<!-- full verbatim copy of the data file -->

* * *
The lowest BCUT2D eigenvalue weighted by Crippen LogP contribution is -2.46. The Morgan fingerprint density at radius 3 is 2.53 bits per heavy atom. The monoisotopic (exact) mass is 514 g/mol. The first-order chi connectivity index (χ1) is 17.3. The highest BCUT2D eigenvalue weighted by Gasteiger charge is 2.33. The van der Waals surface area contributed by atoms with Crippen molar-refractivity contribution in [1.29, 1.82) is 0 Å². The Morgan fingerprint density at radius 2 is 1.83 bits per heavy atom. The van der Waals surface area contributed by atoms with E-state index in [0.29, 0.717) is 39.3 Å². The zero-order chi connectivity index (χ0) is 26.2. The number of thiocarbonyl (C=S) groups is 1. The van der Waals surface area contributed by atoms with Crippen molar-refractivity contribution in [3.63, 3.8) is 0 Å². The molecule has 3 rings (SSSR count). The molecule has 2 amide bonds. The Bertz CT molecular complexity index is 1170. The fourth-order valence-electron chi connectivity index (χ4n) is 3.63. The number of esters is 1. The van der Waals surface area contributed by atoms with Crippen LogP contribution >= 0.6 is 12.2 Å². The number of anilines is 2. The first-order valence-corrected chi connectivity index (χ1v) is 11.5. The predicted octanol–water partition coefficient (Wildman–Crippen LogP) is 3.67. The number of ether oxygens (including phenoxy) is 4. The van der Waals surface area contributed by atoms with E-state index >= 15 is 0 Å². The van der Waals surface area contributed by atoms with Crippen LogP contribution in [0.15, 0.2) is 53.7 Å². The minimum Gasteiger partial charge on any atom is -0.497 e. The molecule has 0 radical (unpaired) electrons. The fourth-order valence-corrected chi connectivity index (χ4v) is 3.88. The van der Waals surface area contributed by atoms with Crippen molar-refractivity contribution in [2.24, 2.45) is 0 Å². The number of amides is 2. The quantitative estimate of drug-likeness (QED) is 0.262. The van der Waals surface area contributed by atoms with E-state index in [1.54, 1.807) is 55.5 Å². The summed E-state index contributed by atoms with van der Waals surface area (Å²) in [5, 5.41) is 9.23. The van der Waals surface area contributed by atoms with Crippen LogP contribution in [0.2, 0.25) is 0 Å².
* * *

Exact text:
The lowest BCUT2D eigenvalue weighted by Crippen LogP contribution is -2.46. The Morgan fingerprint density at radius 3 is 2.53 bits per heavy atom. The monoisotopic (exact) mass is 514 g/mol. The first-order chi connectivity index (χ1) is 17.3. The highest BCUT2D eigenvalue weighted by Gasteiger charge is 2.33. The van der Waals surface area contributed by atoms with Crippen molar-refractivity contribution in [1.29, 1.82) is 0 Å². The Morgan fingerprint density at radius 2 is 1.83 bits per heavy atom. The van der Waals surface area contributed by atoms with E-state index in [0.29, 0.717) is 39.3 Å². The zero-order chi connectivity index (χ0) is 26.2. The number of thiocarbonyl (C=S) groups is 1. The van der Waals surface area contributed by atoms with Crippen molar-refractivity contribution in [3.63, 3.8) is 0 Å². The molecule has 3 rings (SSSR count). The molecule has 2 amide bonds. The Bertz CT molecular complexity index is 1170. The fourth-order valence-electron chi connectivity index (χ4n) is 3.63. The number of esters is 1. The van der Waals surface area contributed by atoms with Crippen LogP contribution >= 0.6 is 12.2 Å². The number of anilines is 2. The first-order valence-corrected chi connectivity index (χ1v) is 11.5. The predicted octanol–water partition coefficient (Wildman–Crippen LogP) is 3.67. The number of ether oxygens (including phenoxy) is 4. The van der Waals surface area contributed by atoms with E-state index >= 15 is 0 Å². The van der Waals surface area contributed by atoms with Crippen LogP contribution in [0.15, 0.2) is 53.7 Å². The minimum Gasteiger partial charge on any atom is -0.497 e. The molecule has 0 radical (unpaired) electrons. The fourth-order valence-corrected chi connectivity index (χ4v) is 3.88. The van der Waals surface area contributed by atoms with Crippen molar-refractivity contribution in [2.24, 2.45) is 0 Å². The number of amides is 2. The quantitative estimate of drug-likeness (QED) is 0.262. The van der Waals surface area contributed by atoms with E-state index in [1.54, 1.807) is 55.5 Å². The summed E-state index contributed by atoms with van der Waals surface area (Å²) in [5, 5.41) is 9.23. The van der Waals surface area contributed by atoms with Crippen LogP contribution in [0.2, 0.25) is 0 Å².